It wasn’t until last Friday, March 31, when I was on a video chat with my cousin, that I learned of the alcohol tax increase sweeping the nation on April 1.
During the wine (and gossip) sessions with my cousin, we giggle and cackle as we discuss what’s happening in our lives. This time, her husband was on the call and casually referenced the booze tax. I thought he was joking but I checked out the news while we talked and was surprised because I’d heard nothing of it.
The conversation led me to think about alcohol in other places where it’s not so policed by the government as it is here.
Many years ago, in Mexico, I went on a “booze cruise” and was handed a Jell-o shot at 10 a.m. I remember feeling like I was doing something wrong because, at the time, the very strict rule in Manitoba was no drinking or buying alcohol before 11 a.m. Never, never, never. Bad, bad, bad. Essentially, I was brainwashed thanks to our government.
Now, when I’m in West Hollywood and step outside onto Santa Monica Boulevard and hang a left to CVS or hang a right to Trader Joe’s, I can casually stroll the aisles and get a bottle of wine for $3 any time of day. Really.
I don’t need to be buzzed into a locked vestibule and have my ID held up to my head like I’m going through customs at the airport just to buy an overpriced libation. (Though that process might be more about the hooligans in Manitoba.)
So, as the federal budget was announced and the alcohol tax increased, it led taxpayers to question why the government raises taxes but then gives us “credits” (meaning support cheques) because the cost of living is going up.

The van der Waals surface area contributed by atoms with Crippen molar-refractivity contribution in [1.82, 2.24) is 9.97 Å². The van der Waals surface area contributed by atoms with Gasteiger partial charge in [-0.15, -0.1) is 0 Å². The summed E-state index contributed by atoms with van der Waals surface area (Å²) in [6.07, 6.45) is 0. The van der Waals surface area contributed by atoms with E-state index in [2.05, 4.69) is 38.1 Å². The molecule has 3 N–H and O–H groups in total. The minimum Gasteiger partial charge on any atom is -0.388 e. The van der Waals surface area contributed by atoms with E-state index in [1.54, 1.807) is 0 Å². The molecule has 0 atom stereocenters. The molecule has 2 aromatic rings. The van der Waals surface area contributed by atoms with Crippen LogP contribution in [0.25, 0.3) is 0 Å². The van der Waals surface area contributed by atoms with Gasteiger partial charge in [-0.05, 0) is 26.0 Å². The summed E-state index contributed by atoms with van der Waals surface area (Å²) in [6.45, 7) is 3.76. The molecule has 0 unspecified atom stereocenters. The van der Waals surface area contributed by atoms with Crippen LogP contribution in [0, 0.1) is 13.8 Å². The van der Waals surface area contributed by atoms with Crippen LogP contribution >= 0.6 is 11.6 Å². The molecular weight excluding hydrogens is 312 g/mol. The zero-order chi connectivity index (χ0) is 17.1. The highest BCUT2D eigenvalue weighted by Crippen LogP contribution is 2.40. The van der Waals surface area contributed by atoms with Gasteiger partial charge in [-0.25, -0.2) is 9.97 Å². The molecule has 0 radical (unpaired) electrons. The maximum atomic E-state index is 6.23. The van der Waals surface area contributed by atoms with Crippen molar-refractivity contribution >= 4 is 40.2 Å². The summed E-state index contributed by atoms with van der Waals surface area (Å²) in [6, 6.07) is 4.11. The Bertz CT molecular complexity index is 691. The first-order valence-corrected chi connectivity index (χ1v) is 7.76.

Prime Minister Trudeau’s office sent a press release on Monday saying in part, “The new Grocery Rebate … will help build an economy that works for everyone. The rebate is part of a suite of measures proposed in Budget 2023 to help make life more affordable for Canadians.”
You could argue that groceries are different than alcohol — but are they? Remember, cannabis and booze were considered “essential” products during COVID shutdowns. You couldn’t buy kitchen utensils but you could get your weed at the store. (I realize different COVID measures were implemented by the federal and respective provincial governments.)
Last October, I wrote in this column: “It’s interesting to watch Question Period when the subject of inflation and/or grocery prices comes up and Prime Minister Trudeau always answers that his government is putting money back into the pockets of Canadians. Problem is, he dodges the actual point: Do something about pricing.”
At the time, the Competition Bureau was launching a study “with the goal of recommending measures that governments can take to help improve competition in the sector.” The timely results are expected this June. Timing is everything, right? Canadians have been suffering for how long?
The government claims to have compassion for the financial struggles of Canadians so they send us a couple hundred bucks… while increasing taxes. We’re given money and then having more taken from us.
I’m not a math guy but…